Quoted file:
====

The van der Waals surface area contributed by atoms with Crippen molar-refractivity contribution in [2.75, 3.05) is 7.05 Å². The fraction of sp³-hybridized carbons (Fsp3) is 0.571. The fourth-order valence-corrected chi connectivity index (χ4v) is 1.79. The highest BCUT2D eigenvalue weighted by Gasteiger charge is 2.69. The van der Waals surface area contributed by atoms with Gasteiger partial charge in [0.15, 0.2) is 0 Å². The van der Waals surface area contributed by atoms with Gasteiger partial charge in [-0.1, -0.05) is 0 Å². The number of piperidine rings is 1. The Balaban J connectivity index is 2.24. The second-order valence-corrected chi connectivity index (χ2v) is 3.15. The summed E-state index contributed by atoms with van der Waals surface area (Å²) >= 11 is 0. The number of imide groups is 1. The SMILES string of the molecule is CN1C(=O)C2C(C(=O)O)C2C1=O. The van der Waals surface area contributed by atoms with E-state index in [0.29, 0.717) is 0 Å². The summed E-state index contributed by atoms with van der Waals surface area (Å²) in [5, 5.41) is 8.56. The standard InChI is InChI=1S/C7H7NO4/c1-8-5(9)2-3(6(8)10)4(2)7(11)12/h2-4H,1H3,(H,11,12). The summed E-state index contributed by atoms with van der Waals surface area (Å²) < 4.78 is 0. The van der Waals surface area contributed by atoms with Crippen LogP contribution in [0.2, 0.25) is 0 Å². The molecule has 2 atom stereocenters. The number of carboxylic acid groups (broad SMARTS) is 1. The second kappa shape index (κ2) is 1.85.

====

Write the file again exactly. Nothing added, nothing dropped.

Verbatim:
The van der Waals surface area contributed by atoms with Crippen molar-refractivity contribution in [2.75, 3.05) is 7.05 Å². The fraction of sp³-hybridized carbons (Fsp3) is 0.571. The fourth-order valence-corrected chi connectivity index (χ4v) is 1.79. The highest BCUT2D eigenvalue weighted by Gasteiger charge is 2.69. The van der Waals surface area contributed by atoms with Gasteiger partial charge in [0.15, 0.2) is 0 Å². The van der Waals surface area contributed by atoms with Gasteiger partial charge in [-0.1, -0.05) is 0 Å². The number of piperidine rings is 1. The Balaban J connectivity index is 2.24. The second-order valence-corrected chi connectivity index (χ2v) is 3.15. The summed E-state index contributed by atoms with van der Waals surface area (Å²) >= 11 is 0. The number of imide groups is 1. The SMILES string of the molecule is CN1C(=O)C2C(C(=O)O)C2C1=O. The van der Waals surface area contributed by atoms with E-state index in [0.29, 0.717) is 0 Å². The summed E-state index contributed by atoms with van der Waals surface area (Å²) in [5, 5.41) is 8.56. The standard InChI is InChI=1S/C7H7NO4/c1-8-5(9)2-3(6(8)10)4(2)7(11)12/h2-4H,1H3,(H,11,12). The summed E-state index contributed by atoms with van der Waals surface area (Å²) < 4.78 is 0. The van der Waals surface area contributed by atoms with Crippen LogP contribution in [0.2, 0.25) is 0 Å². The molecule has 2 atom stereocenters. The number of carboxylic acid groups (broad SMARTS) is 1. The second kappa shape index (κ2) is 1.85.